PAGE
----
Many people are suggesting that the battle for equality is already won, but the reality is we are far from that victory. Sure there have been some amazing advances and in many areas, there is little evidence of blatant inequality, but it’s still there at the higher echelons of society in particular.
It’s just over 50 years now from the time that Valentina Tereshkova became the first woman in outer space. She was a member of the Soviet Union’s Vostok mission in 1963. It was just over two years from the time that Yuri Gagarin became the first man in space. Of course there was bound to be a gap, there are more male astronauts, two years sounds about right for parity given the circumstances. However it took another 20 years for the next female to travel into space, and to date there are only about 10% of astronauts who are female.
Of course we shouldn’t get too carried away after all it can be argued that there are some physical restrictions on this particular vocation. Many women will probably lack the strength and stamina for the physical demands placed on the body during space travel. However the alarming fact is that this seems to still happen in many other areas of life, involving professions where there are no such physical restrictions.
There’s no need to delve into the facts and figures of appointments of CEOs and board level females, in nearly every situation you’ll find women under represented at this level. When an appointment is made of a high level job, if it happens to be a woman – you’ll see it hit the news. Recent appointments included Inga Beale at Lloyds of London, – the first female boss in the insurance giant’s history.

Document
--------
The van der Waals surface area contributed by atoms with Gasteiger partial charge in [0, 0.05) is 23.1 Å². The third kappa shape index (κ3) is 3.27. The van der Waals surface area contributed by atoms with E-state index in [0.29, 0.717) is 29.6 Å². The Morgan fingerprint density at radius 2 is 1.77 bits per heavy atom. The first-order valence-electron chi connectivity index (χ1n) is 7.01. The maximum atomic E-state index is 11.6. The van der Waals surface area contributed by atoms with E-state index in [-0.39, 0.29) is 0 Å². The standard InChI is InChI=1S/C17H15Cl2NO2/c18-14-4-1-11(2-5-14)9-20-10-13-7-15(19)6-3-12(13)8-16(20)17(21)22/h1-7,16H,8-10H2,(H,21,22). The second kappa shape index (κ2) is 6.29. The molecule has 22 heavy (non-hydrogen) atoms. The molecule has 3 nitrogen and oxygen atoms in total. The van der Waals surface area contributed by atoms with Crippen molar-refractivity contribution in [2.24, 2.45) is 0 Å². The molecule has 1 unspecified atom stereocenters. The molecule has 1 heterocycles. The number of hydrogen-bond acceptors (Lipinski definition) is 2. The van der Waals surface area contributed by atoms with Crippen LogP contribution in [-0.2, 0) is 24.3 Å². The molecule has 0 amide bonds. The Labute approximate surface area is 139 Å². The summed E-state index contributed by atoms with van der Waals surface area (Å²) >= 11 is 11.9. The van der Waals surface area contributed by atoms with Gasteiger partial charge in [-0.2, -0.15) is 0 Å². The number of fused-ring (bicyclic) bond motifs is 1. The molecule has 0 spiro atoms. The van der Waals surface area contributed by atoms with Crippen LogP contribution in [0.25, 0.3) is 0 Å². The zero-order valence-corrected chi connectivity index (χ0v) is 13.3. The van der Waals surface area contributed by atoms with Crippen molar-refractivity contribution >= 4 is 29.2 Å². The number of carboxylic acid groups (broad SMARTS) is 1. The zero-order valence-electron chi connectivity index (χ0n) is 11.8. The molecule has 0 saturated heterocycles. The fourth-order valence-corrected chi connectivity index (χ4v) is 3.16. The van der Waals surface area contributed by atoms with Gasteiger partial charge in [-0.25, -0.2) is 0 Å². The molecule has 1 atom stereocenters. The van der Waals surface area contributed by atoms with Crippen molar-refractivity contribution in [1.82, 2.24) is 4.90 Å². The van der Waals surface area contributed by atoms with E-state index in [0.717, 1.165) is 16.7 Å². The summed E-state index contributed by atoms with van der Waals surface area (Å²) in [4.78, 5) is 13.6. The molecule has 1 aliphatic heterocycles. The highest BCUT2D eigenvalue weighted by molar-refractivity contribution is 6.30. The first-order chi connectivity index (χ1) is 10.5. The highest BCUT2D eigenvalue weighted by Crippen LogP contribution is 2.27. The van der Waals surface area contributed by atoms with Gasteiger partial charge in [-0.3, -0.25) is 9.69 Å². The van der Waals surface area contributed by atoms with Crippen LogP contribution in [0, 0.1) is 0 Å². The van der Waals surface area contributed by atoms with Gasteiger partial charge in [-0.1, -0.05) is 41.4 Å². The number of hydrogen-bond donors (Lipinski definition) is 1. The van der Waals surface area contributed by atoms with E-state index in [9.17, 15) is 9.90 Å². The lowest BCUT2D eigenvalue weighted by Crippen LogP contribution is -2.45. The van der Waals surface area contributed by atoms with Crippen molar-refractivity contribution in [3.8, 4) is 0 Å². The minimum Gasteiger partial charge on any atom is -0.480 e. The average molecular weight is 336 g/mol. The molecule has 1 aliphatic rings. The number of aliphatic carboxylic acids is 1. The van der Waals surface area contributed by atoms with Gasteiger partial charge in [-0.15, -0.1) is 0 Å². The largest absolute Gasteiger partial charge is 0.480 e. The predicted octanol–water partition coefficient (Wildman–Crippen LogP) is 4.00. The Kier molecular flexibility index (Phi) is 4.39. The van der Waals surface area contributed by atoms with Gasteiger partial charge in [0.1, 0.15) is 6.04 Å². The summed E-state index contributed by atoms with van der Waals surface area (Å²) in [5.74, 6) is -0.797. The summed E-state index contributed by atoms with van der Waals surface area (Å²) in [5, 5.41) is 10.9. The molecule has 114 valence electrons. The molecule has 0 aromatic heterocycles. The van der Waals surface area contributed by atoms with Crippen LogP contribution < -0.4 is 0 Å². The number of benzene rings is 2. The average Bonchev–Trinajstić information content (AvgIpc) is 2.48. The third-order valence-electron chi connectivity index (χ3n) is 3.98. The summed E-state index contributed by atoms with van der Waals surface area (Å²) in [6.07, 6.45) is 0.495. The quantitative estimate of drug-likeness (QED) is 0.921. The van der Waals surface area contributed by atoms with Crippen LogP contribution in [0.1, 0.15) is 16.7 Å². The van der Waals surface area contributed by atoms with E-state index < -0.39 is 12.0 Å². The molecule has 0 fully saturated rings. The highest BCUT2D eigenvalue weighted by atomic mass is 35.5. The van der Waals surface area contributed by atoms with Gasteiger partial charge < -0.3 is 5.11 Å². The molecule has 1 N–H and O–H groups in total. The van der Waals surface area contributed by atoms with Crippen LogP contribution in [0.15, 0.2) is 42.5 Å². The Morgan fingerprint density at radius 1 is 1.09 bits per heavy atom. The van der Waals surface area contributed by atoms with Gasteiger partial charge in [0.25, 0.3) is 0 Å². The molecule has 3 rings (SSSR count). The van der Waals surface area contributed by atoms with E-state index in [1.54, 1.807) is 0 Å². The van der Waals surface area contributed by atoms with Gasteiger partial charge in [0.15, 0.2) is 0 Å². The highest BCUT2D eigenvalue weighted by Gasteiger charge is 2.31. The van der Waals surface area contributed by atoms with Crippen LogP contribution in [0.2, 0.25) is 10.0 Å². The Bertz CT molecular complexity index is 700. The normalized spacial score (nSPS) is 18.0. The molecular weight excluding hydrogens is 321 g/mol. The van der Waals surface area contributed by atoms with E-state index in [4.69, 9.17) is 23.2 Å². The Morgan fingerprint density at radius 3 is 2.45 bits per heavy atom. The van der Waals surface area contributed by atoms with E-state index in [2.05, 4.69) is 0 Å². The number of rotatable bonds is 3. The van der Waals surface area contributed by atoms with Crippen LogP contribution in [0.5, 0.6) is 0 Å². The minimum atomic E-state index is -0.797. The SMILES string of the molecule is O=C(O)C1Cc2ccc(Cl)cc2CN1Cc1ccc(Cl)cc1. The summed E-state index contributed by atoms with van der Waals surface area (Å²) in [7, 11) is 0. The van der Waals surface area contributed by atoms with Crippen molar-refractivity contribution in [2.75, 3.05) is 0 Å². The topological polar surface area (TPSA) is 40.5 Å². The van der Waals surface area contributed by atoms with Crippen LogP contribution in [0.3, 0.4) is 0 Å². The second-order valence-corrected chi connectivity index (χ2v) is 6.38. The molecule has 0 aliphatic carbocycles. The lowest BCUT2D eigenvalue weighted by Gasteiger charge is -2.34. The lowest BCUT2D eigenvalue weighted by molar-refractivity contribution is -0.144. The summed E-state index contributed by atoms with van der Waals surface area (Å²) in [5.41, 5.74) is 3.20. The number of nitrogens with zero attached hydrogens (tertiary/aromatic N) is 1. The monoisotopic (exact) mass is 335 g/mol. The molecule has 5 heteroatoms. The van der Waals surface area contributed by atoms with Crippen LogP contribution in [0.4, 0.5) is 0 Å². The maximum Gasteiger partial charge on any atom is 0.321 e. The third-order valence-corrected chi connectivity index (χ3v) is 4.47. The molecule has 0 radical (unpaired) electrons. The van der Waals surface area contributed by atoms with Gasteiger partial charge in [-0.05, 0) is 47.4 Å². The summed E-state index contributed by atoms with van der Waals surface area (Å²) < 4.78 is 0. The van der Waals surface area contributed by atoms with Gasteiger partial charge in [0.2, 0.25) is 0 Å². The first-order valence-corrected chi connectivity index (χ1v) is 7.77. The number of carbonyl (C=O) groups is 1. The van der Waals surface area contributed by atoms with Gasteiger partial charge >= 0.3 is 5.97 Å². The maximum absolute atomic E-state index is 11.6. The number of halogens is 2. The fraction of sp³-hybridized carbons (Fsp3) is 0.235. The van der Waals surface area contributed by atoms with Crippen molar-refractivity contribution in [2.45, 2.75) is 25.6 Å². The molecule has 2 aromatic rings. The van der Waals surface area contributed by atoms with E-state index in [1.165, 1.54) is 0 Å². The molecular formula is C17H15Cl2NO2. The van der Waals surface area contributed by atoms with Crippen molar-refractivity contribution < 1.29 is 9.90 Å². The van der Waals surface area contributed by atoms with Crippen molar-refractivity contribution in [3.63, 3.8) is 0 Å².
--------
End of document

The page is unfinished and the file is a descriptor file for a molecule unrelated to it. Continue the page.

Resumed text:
In the public utility area, perhaps an industry you’d expect to be less dominated by males, the appointment of LIz Garfield as water giant Severn Trent certainly surprised many. She is only one of three women who are in charge of a FTSE 100 company which in itself tells it’s own story. There are many other examples, if you look at almost any industry sector you’ll find a similar story, gender equality simply doesn’t exist at the top levels of most industries.
One area that you may have expected more evidence of equality is in the media and it has to be said that you’ll certainly find more women at the top levels than in many other sectors. Yet it’s still male dominated, I was watching British TV and media online (using this method – http://iplayerusa.org/ and it’s still unusual to see a woman in charge although the UK is often seen as a front runner in women’s rights and equality.